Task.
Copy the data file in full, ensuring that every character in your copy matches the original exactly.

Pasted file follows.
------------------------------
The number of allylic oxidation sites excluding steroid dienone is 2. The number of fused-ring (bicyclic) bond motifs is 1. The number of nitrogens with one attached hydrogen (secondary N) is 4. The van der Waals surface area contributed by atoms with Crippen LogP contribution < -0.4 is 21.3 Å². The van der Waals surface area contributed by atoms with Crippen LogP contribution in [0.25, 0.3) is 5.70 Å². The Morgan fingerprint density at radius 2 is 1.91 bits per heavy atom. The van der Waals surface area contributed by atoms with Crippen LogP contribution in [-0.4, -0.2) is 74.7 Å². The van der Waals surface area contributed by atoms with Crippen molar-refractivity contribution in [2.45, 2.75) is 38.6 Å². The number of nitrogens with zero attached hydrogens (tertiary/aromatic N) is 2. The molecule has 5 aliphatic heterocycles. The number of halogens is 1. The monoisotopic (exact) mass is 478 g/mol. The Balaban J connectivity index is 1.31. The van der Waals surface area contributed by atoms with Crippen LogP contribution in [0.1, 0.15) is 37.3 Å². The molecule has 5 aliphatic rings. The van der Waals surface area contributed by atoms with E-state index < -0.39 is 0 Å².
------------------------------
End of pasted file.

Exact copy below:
The number of allylic oxidation sites excluding steroid dienone is 2. The number of fused-ring (bicyclic) bond motifs is 1. The number of nitrogens with one attached hydrogen (secondary N) is 4. The van der Waals surface area contributed by atoms with Crippen LogP contribution < -0.4 is 21.3 Å². The van der Waals surface area contributed by atoms with Crippen LogP contribution in [0.25, 0.3) is 5.70 Å². The Morgan fingerprint density at radius 2 is 1.91 bits per heavy atom. The van der Waals surface area contributed by atoms with Crippen LogP contribution in [-0.4, -0.2) is 74.7 Å². The van der Waals surface area contributed by atoms with Crippen molar-refractivity contribution in [2.45, 2.75) is 38.6 Å². The number of nitrogens with zero attached hydrogens (tertiary/aromatic N) is 2. The molecule has 5 aliphatic heterocycles. The number of halogens is 1. The monoisotopic (exact) mass is 478 g/mol. The Balaban J connectivity index is 1.31. The van der Waals surface area contributed by atoms with Crippen LogP contribution in [0.1, 0.15) is 37.3 Å². The molecule has 5 aliphatic rings. The van der Waals surface area contributed by atoms with E-state index < -0.39 is 0 Å².